With the military downsizing after years of war in Iraq and Afghanistan, a surge of military retirees is anticipated to start searches for new homes in the next two years.
South Carolina has historically boasted much success in attracting these much sought-after military retirees thanks to our mild climate, high quality of life and low cost of living. And as much as these veterans enjoy South Carolina, we enjoy having them here even more thanks in part to the mighty economic punch they pack. The state's current 58,000 military retirees -- half of whom live around the state's four military communities in Beaufort, Charleston, Columbia and Sumter -- pump more than $442 million annually into the four communities.
Additionally, many of the retirees, who are often in their 30s and 40s, possess skill sets that speak to South Carolina's goal of becoming a 21st century manufacturing hot spot.
But this long-standing win-win arrangement may be waning. Other Southeastern states are increasing their efforts to attract these retirees. South Carolina recently dropped from eighth to ninth in states with the most military retirees, overtaken by Alabama.
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One tool that other states are making use of is exempting military retirement pay from state income tax.
To compete, S.C. lawmakers are considering following suit. A bill to do so unanimously passed the House last session but arrived too late in the Senate for debate and a vote.
If the bill is reintroduced (and it is expected to be), we anticipate sparks to fly. That's because the tax generates a whopping $22 million per year for the state.
The General Assembly should give serious thought to the exemption in the upcoming session that begins in January. Discussions must center on whether the state can offset the revenue loss by growing its number of military retirees who would pay sales tax as well as income tax on any second jobs. This will be especially important as lawmakers attempt to also find money to repair the state's roads and bridges and to also follow a new landmark ruling by the S.C. Supreme Court to provide an improved education for students in poor, rural school districts.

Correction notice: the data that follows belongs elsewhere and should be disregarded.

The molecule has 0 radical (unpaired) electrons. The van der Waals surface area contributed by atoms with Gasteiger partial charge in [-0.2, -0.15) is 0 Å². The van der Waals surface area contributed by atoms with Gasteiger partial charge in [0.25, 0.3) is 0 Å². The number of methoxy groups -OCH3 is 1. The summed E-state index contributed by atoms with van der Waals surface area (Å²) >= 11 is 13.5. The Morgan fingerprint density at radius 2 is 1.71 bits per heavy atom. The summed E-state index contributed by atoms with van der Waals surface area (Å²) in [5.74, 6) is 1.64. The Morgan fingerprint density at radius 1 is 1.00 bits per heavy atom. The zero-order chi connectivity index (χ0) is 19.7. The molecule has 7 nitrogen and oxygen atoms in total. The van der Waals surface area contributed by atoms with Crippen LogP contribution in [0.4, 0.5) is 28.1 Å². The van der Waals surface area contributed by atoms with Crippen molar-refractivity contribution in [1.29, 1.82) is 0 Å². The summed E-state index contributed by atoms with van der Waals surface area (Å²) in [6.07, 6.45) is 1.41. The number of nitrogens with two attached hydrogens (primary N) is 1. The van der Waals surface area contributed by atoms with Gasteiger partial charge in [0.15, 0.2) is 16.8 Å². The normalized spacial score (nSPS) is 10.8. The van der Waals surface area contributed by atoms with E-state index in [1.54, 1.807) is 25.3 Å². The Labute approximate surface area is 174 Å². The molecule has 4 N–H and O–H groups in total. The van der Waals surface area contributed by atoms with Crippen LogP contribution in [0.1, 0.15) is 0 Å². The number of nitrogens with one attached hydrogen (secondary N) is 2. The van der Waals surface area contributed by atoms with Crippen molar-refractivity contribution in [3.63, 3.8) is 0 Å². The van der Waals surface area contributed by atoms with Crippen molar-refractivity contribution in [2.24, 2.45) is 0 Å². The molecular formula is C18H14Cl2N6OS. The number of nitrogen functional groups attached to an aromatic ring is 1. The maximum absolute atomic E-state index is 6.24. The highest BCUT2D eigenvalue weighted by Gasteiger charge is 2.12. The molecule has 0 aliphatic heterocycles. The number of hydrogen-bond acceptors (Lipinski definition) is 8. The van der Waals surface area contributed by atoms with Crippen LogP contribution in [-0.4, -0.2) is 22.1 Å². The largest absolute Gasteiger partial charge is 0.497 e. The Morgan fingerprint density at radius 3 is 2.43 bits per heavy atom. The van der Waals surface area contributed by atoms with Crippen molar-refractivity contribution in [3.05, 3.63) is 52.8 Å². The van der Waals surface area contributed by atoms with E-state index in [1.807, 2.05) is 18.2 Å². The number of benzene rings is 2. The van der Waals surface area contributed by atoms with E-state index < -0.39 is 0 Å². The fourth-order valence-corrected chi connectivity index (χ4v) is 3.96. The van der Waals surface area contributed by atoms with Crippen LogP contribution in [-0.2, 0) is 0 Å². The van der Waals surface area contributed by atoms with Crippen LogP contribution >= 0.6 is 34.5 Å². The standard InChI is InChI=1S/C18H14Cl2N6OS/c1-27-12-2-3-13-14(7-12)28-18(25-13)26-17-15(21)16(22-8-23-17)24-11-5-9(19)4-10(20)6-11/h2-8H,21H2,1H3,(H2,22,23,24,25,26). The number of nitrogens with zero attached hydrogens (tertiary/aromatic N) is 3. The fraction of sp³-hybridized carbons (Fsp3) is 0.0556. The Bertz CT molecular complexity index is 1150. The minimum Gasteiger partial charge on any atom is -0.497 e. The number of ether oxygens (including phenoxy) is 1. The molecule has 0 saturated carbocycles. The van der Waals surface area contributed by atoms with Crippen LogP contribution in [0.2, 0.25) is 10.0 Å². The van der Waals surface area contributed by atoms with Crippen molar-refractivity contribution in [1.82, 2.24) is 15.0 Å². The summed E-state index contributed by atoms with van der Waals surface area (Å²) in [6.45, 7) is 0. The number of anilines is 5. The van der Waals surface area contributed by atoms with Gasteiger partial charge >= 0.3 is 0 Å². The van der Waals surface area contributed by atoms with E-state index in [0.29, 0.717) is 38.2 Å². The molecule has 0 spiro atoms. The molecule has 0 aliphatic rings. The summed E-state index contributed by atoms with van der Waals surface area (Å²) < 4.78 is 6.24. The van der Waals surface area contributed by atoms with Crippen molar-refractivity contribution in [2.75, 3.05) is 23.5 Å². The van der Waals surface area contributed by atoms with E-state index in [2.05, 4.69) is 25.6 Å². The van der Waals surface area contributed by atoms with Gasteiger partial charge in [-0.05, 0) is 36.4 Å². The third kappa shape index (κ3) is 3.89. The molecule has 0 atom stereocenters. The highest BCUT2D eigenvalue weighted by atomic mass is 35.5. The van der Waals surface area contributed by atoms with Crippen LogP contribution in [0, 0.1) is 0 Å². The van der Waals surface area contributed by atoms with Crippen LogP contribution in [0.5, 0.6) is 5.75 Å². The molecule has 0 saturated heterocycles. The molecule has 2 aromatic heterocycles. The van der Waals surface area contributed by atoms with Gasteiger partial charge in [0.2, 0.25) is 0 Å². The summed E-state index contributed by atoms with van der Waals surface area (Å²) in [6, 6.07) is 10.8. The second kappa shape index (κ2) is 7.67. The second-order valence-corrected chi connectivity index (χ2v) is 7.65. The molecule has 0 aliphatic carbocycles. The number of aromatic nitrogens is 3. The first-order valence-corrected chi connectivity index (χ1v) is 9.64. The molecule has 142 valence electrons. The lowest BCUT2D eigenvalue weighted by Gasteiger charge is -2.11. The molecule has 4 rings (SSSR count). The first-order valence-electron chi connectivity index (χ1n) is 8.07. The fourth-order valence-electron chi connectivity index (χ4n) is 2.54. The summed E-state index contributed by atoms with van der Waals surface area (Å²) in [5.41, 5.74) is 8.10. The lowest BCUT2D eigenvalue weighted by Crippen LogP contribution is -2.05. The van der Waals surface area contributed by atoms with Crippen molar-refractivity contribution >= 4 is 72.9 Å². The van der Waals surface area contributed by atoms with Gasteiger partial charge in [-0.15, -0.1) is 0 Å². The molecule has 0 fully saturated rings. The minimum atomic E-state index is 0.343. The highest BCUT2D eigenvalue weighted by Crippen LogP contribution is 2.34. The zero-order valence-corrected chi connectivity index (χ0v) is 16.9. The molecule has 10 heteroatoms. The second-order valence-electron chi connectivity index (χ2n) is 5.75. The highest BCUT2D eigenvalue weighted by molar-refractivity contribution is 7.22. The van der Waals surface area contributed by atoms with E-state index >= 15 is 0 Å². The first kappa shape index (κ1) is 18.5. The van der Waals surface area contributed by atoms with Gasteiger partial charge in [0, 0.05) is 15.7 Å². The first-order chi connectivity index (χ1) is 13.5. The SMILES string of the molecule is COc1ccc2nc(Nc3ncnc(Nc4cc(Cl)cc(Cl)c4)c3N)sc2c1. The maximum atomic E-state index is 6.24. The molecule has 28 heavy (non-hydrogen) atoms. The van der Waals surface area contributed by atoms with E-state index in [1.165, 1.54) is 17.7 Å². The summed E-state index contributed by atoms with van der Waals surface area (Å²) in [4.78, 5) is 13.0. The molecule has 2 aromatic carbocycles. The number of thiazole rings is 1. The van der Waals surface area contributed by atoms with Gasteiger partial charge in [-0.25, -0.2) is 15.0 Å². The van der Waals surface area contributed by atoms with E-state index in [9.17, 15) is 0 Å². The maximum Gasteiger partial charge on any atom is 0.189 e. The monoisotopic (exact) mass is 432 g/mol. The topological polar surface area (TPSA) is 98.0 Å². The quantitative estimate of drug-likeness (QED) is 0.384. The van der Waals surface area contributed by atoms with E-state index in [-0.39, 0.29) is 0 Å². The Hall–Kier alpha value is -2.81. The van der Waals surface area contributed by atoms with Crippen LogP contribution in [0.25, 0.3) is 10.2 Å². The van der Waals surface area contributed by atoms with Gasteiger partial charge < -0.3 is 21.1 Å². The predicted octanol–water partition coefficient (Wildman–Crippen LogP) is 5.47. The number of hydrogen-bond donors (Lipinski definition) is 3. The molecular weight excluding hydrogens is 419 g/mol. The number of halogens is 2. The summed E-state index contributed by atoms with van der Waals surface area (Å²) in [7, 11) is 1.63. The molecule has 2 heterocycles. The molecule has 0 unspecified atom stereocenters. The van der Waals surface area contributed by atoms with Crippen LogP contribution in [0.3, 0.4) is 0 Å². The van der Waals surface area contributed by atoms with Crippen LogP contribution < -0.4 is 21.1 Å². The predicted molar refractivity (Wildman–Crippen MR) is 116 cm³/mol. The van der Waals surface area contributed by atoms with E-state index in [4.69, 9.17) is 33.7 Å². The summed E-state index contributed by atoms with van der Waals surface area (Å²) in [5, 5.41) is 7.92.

If indeed the tax revenue can be offset, it deserves passage. A task force that favors the exemption plans to provide legislators with a "dynamic analysis" that will show it's possible, according to The State newspaper. We look forward to seeing it.
Additionally, we urge lawmakers to consider less expensive changes to help attract military retirees, including giving in-state tuition rates to military personnel and their children. The state has already passed several other initiatives that will not only help attract retirees but shore up the state against future rounds of base closures, including allowing veterans' courts to lower property tax assessments for deployed military personnel.
And some of the state's communities are working on their own to retain vets -- and deserve continued state support. For example, the Transitional Workforce Education Assistance Collaboration, or TWEAC, is an effort by the city of Beaufort and the Lowcountry Economic Alliance that has had success in helping those leaving the military from Beaufort County's three bases to fill out resumes, acquire interview skills and land local jobs that fit with their military skills.
Working to keep military retirees in South Carolina isn't just a sign of patriotism. It's also a sign of smart planning for the state's future. Here's hoping it gets the legislative attention it deserves in 2014.